LONDON – In a week that saw Chairman Mao's infamous "Little Red Book" brandished during a Parliamentary debate, a letter from the Chinese leader to then Labour Party leader and later prime minister Clement Attlee reveals an early example of diplomacy between Mao Zedong and Britain as he tried to elicit support against Japan.
TYPED LETTER SIGNED, IN CHINESE CHARACTERS, ALSO SIGNED BY ZHU DE, TO CLEMENT ATTLEE, 1937: FIRST PAGE. ESTIMATE: £100,000–150,000.
Part of the English Literature, History, Children's Books and Illustrations sale on 15 December, this exceptional historic record is only the second document signed by Mao to appear on the international auction market in recent decades.
One of the first communications between the Communist leader and any Western politician, the letter is dated 1 November 1937 and written from his headquarters in a remote part of northwestern China. After stating Mao's solidarity and goodwill to the British people, the letter calls for urgent practical assistance in the fight against Japanese Imperialism.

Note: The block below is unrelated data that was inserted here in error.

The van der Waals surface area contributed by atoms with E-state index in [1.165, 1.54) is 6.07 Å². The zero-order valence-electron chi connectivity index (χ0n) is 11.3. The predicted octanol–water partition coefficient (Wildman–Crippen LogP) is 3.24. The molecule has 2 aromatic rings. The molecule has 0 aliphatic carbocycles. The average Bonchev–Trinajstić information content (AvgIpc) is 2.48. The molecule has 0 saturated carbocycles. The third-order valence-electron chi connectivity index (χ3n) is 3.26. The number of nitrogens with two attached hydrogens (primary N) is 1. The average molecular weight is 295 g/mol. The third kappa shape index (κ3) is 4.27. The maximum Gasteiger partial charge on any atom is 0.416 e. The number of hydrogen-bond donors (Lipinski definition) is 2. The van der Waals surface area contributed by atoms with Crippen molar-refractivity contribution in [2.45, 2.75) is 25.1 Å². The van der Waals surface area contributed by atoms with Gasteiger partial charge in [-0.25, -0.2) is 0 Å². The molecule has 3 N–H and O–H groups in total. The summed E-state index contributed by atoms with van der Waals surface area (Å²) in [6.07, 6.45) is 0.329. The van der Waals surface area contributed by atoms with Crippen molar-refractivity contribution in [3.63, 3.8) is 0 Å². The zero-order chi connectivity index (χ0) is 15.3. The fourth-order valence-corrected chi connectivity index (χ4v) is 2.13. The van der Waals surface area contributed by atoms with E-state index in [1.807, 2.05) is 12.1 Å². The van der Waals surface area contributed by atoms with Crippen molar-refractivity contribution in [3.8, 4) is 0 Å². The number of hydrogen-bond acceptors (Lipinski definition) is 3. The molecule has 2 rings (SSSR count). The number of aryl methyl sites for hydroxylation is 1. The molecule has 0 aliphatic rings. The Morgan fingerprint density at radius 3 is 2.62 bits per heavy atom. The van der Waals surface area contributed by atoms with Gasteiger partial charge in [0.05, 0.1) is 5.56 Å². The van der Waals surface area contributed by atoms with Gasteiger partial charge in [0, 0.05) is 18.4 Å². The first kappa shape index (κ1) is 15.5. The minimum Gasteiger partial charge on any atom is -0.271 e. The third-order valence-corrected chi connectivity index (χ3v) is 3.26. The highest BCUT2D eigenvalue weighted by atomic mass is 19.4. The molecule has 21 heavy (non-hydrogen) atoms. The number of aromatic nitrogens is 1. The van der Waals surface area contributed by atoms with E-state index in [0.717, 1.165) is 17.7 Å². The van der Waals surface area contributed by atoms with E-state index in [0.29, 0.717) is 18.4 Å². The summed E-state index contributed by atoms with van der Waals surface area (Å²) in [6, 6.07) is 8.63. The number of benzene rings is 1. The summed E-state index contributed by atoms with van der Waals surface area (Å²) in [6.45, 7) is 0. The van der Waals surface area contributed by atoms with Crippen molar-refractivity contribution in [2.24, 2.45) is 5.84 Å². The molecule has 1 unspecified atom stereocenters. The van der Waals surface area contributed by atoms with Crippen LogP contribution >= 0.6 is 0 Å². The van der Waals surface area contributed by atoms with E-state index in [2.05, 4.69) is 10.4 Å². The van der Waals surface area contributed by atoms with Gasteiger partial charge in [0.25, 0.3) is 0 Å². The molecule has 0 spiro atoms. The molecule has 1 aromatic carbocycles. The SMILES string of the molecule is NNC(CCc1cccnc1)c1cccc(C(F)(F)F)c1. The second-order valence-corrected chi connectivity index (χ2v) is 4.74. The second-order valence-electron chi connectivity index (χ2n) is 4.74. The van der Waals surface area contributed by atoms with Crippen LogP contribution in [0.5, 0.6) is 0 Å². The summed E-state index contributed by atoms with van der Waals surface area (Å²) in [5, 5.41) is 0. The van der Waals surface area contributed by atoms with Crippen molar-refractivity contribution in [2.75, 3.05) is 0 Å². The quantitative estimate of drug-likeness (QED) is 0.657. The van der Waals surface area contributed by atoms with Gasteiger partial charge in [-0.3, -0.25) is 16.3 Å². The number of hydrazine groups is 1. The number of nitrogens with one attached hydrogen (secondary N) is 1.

CHAIRMAN MAO ADDRESSES A MEETING CALLING FOR EVEN GREATER EFFORTS AGAINST THE JAPANESE, AT THE KANGDAH (ANTI-JAPANESE) CAVE UNIVERSITY. PHOTOGRAPH BY HULTON ARCHIVE/GETTY IMAGES.
The correspondence was facilitated by an intrepid New Zealand-born journalist, James Munro Bertram, who in addition to being acquainted with Attlee, was also granted a long audience with Mao in October 1937. As well as carrying Mao's signature, the letter is also signed by the army general Zhu De (1886-1976), one of the principal founders of the People's Liberation Army. The letter was sent enclosed in a handwritten letter from John Bertram:
"I have the distinction (for what it is worth!) of being the first Englishman to visit the Chinese Communists on their home ground . . . You should keep the enclosed letter, if only as a curiosity. It is probably the first time that the signatures of Mao and Chu have ever been seen in England."
TYPED LETTER SIGNED, IN CHINESE CHARACTERS, ALSO SIGNED BY ZHU DE, TO CLEMENT ATTLEE, 1937: SECOND PAGE. ESTIMATE: £100,000–150,000.
This gesture of goodwill from the guerrilla leader in 1937 may have lived on in Attlee's memory: under his leadership, the United Kingdom became the first Western country to recognise the People's Republic of China in 1950, and Attlee became the first ranking western politician to officially meet Mao. The two men had a three-hour conversation over tea on 24 August 1954, during which perhaps they recalled this extraordinary missive from 17 years earlier.